On Friday, June 20, 2008, an odd thing happened to my car’s odometer. Its backlight (see the lower right corner of the photo above) stopped working! My thoughts ranged from, “<sarcasm>Great</sarcasm>. Now I’ll have to spend more money on the car. Replacing this will be a pain, too, because the replacement instrument cluster will have to be turned to my car’s current mileage,” to “Upgrade time! ” after thinking a 2004 Subaru Impreza WRX STi instrument cluster (seen below) retrofit could work. The problem with retrofitting a STi instrument cluster is that my car doesn’t have the driver-controlled center differential (DCCD) or an outside temperature sensor. Retrofitting the STi cluster would require modifying the cluster itself to make it work well with my car and getting it turned to my car’s mileage.
I don’t know what caused the odometer backlight to go out. My car’s left side headlight bulb went out the previous night. Perhaps that had something to do with it. I replaced both headlight bulbs with European-spec Philips Vision Plus +50 H1 headlight bulbs (which are amazing by the way – I’d say their light output is better than the Euro-spec Osram Silverstar bulbs) on Saturday morning. I took the car for a quick spin to Wal-Mart and back on Saturday afternoon, but didn’t notice if the odometer backlight was on or not (it should be on anytime the ignition is in the on position). It wasn’t until I was leaving church on Sunday afternoon that I noticed the odometer backlight was fully functional again. Seeing it illuminated again was a relief!
For kicks, here’s a shot of my car’s instrument cluster using my camera’s nightvision mode and flash. That’s right, folks! With it, I can see you, but you might not be able to see me! j/k
You, too, can be like Tom Magnum. All you have to do is purchase Edmunds.com’s Long-Term 1984 Ferrari 308 GTSi Quattrovalvole. Sure, it would get smoked by a 2007 or later Toyota Camry with a 3.5L V6, but it would sound awesome while being served a slice of humble pie.
You can read Edmunds’ adventures with the car here – 1984 Ferrari 308 GTSi Quattrovalvole. It even defeated the mighty Kia Sedona in a head-to-head comparison test! =Þ
Sure, rocking a Detroit Tigers baseball cap and a ‘stache would be easier and cheaper, but I doubt they’d be as cool as driving a Ferrari!
Sail Among the Stars is the name of the first album of a young singer/songwriter named Kyle Lardner. I met her at the end of March at the airport in Las Vegas. I was waiting for my Southwest Airlines flight from Vegas to LA after I had flown the red-eye from Honolulu to Vegas. When I got to the seats at the gate, I sat across from where she was sleeping hoping I could get some shut-eye as well. A bit later she awoke from her slumber, stepped away, bought some breakfast, and returned. While she was eating, I noticed she was left-handed like me. That prompted me to initiate a conversation with her in which she shared about herself in a real down-to-earth manner. It’s been cool to keep in touch with her here and there since then over Facebook. I give her a lot of credit and admire and respect her for pursuing a dream career in music.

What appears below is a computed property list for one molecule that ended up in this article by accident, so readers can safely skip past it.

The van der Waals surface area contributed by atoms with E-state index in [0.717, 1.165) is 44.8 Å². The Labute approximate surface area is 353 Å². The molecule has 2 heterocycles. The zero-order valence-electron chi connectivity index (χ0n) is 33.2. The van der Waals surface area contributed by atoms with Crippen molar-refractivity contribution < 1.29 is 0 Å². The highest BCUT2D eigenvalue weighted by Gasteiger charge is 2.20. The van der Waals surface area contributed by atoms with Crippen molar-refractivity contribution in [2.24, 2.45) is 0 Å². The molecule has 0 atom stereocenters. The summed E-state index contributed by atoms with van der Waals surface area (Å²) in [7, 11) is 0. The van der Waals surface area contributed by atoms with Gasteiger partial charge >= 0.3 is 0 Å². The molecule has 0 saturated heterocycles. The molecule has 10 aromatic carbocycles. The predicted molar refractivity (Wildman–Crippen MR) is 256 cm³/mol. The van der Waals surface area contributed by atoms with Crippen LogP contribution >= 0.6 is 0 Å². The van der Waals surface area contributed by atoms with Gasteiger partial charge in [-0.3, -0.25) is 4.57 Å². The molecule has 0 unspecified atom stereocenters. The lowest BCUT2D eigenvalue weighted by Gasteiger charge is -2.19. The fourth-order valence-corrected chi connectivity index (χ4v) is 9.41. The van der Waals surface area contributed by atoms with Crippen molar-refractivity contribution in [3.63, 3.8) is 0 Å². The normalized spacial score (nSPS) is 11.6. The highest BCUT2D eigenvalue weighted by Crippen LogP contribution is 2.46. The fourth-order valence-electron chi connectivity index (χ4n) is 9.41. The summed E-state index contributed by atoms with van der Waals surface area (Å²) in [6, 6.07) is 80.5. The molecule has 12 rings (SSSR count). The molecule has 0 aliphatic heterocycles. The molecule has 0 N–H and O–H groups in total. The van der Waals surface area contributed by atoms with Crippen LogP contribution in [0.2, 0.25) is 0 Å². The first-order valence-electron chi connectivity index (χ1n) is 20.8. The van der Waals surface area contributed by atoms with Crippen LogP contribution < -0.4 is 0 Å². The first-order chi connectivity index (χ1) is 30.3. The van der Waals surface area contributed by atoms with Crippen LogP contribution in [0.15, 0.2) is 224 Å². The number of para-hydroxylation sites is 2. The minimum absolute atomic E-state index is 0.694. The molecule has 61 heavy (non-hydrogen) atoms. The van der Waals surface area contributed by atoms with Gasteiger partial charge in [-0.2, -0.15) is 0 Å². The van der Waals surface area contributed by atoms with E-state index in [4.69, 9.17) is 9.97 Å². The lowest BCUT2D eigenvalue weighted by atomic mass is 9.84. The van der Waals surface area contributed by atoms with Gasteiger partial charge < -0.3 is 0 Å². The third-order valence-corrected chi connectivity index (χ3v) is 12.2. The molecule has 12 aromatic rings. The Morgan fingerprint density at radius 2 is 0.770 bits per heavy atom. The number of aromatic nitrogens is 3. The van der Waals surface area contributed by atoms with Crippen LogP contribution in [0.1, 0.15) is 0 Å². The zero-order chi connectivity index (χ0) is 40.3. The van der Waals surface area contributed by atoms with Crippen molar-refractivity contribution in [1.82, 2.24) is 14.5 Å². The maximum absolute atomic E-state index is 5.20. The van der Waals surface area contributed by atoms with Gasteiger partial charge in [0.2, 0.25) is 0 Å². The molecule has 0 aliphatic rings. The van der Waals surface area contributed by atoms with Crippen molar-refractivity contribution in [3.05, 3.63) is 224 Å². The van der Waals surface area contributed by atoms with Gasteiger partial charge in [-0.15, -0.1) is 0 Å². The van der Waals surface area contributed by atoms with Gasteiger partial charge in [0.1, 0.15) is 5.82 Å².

Kyle turned 21 yesterday. I figured it’d be a good time to plug her music on my Xanga. Before turning to music, she was quite a basketball player in high school and even played one year at the University of New Mexico. To find out more about her, you can check out www.kylemusic.biz and www.myspace.com/kylelardnertunes. If anyone out there has some good connections in the music industry, you’re more than welcome to try to help her!
Below is the music video of her “Blanket” song. Enjoy!
Here’s another clip of her appearing on a local NY television show – MSGNY TV Appearance
Although I never knew him, I was greatly saddened to learn on Tuesday morning that Joe Drey, 75, had succumbed to injuries sustained in a horrific crash at Willow Springs International Raceway, a.k.a. “Big Willow,” over the weekend. When I read that he was driving a MINI Cooper, I put two and two together and realized he was the same person I had been on the track with when I was running at the Streets of Willow Springs in mid-April.
The realization went like this. I read Joe was driving a MINI Cooper. After the fun I had on the track with him at Streets, I looked for him in the paddock that day to no avail. The people setup next to him said that the driver of the MINI Cooper was an older gentleman. Another piece of the puzzle was the fact that Edmunds.com Associate Editor Josh Sadlier said he had seen the same MINI Cooper in my photos at Streets when he attended driving school. He also mentioned the driver was an older fellow. I then looked up the driver list from the track day I attended in April and saw his name. Seeing his name helped me remember his license plate said, “JD MINI,” or something like that. After hearing of the incident, my friend Louis shared he chatted with Joe when we were at the track in April, too.
This entry is dedicated to him and his family. At least he left us doing the very thing he loved most. May God be with him and all who knew him.
NASA regretfully announces passing of Joe Drey
The National Auto Sport Association (NASA) regretfully announces that Joe Drey of San Juan Capistrano, CA has succumbed to injuries suffered in an accident on May 24, 2008 at Willow Springs International Raceway in Rosamond, CA. Joe was participating in a NASA event behind the wheel of his beloved Mini Cooper S and despite the best efforts of the rescue team onsite and the medical teams at the hospital, he has now left us.
Joe started racing at 15 enjoying street drags with his friends. He got into formal track racing with an early 60’s Corvette when he was in his early 20’s. He eventually transitioned into Porsches, owning several over 3 decades and racing them all over California with a trailer and his own crew consisting of his two sons. As he got older he pulled away from the sport and it wasn’t until the new Mini came out and he got the 9th one off the boat that his passion welled up in him again. He began immediately modifying the car and loading up on gear while frequenting his favorite track Willow Springs and taking courses including two trainings with Bob Bondurant.
Joe’s family has asked that donations be made to the Mission San Juan Capistrano Preservation Fund in lieu of flowers. Donations can be made at http://www.missionsjc.com/donations.html
Don’t you hate it when people drive at night with their headlights…
- Set to the high beam setting for normal night driving
- Off and only the daytime running lights (DRLs) are on